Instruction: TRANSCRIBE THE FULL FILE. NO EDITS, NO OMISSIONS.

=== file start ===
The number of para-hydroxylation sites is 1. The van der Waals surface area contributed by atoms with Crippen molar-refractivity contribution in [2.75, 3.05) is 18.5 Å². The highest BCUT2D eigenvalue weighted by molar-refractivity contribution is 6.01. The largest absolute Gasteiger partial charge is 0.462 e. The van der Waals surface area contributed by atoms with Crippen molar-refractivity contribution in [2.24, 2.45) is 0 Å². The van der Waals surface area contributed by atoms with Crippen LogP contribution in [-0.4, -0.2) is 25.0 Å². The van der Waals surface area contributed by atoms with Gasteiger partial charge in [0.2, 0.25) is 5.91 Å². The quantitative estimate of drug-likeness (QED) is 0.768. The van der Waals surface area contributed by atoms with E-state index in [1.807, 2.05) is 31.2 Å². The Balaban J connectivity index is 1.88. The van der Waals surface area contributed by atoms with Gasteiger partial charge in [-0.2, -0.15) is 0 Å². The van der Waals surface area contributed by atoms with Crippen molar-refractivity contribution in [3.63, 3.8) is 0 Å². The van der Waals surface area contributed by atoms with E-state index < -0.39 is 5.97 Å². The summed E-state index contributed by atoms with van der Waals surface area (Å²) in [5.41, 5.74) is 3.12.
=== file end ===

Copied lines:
The number of para-hydroxylation sites is 1. The van der Waals surface area contributed by atoms with Crippen molar-refractivity contribution in [2.75, 3.05) is 18.5 Å². The highest BCUT2D eigenvalue weighted by molar-refractivity contribution is 6.01. The largest absolute Gasteiger partial charge is 0.462 e. The van der Waals surface area contributed by atoms with Crippen molar-refractivity contribution in [2.24, 2.45) is 0 Å². The van der Waals surface area contributed by atoms with Crippen LogP contribution in [-0.4, -0.2) is 25.0 Å². The van der Waals surface area contributed by atoms with Gasteiger partial charge in [0.2, 0.25) is 5.91 Å². The quantitative estimate of drug-likeness (QED) is 0.768. The van der Waals surface area contributed by atoms with E-state index in [1.807, 2.05) is 31.2 Å². The Balaban J connectivity index is 1.88. The van der Waals surface area contributed by atoms with Gasteiger partial charge in [-0.2, -0.15) is 0 Å². The van der Waals surface area contributed by atoms with Crippen molar-refractivity contribution in [3.63, 3.8) is 0 Å². The van der Waals surface area contributed by atoms with E-state index < -0.39 is 5.97 Å². The summed E-state index contributed by atoms with van der Waals surface area (Å²) in [5.41, 5.74) is 3.12.